Shaula works in ‘physical’ architecture and talked about how internal information is managed at her company. For each project there is a lot of information that they need to keep track of. One example of information is keeping track of samples used in the architectural process: which they had, where they were, where they came from, et cetera.
They began making sense of their information and the relationships within it through a spreadsheet. Then they started using a database with some PHP, as a kind of Excel plus. They then started adding layout kind of things to what they had, so that it could look and feel more like what they now call Sample Library. It all became part of the bigger intranet project.
A very interesting case study!
The next talk up was by what Simon called “Team BBC”: four smart people involved with the BBC’s information architecture.
Dan Ramsden talked about blending the day’s theme, ‘information everywhere’, with another: ‘uncertainty’. At BBC, he said, they literally have millions of pages online. This is a lot of content and information. The ratio of content producers to designers is roughly 83:1. Projects vary from simple projects with a clear direction and scope to more complex ones, with many uncertainties. Information architecture helps them hugely with these challenges. The most important IA adds to the BBC, Dan concluded, is that by defining a structure, we create meaning.
Luisa Sousa then talked about joining and becoming a User Experience Architect at the BBC. When she first started, she explained, Luisa felt like being in a box where she couldn’t move or see much. On her first project, a new website for GEL, she learned to stop worrying about the word ‘architect’ in her job title, and to start being involved as a problem solver, master of questions, designer and jelly bean eater. From her talk, I understood good information architects are able to put on many hats.
Barry Briggs talked about practical aspects of being a user experience architect. He emphasised how complex IA work can be, as there are many gaps between bits of information. He showed how flow charts can help. Not only do they help verifying IA work with stakeholders, they also help with dividing stakeholdership across different parts of the chart. Letting team members and stake holders be involved with specific parts of the flow chart, also aids working in parallel, Barry explained.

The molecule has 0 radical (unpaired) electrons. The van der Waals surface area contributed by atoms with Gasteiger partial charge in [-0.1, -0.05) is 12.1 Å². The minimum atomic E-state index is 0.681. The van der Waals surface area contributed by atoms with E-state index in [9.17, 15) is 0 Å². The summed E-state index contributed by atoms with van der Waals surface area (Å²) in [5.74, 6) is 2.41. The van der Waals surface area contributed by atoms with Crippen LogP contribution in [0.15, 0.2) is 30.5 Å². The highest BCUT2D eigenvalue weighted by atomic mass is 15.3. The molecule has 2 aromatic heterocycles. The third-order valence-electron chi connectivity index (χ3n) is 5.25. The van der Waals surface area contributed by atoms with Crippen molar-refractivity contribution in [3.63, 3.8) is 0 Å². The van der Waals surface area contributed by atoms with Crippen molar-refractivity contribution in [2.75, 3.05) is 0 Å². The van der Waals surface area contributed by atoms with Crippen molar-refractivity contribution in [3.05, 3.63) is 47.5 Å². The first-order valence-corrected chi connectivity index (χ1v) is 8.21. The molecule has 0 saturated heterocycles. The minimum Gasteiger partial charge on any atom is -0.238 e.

Lastly, Cyrièle Piancastelli talked about advocating for UX at BBC. The best user experience, she explained, enables innovation, is an investment and is essential. The best way for user experience (and perhaps information architecture). At the BBC, as Dan also mentioned, there is lots of good content. When you are already sure about your content, the thing that you can make a difference with is how your present it, said Cyrièle. With good IA, we can make a difference.
Karey Helms - Making the invisible physical
Karey talked about how to make sense of complex data driven systems to design enterprise solutions. She discussed what makes enterprise UX so challenging and what physical prototyping is, and showed us some cool example projects.
One of the major challenges Karey’s company had, is that many of their users are ‘situationally disabled’. Whether they are potentially under stress (healthcare patients) or wearing gloves (when working in a warehouse): they can be in complex situations, and interfaces need to be designed appropriately. I think this goes for users outside enterprise as well: we should always design for circumstances that we are aware or unaware of.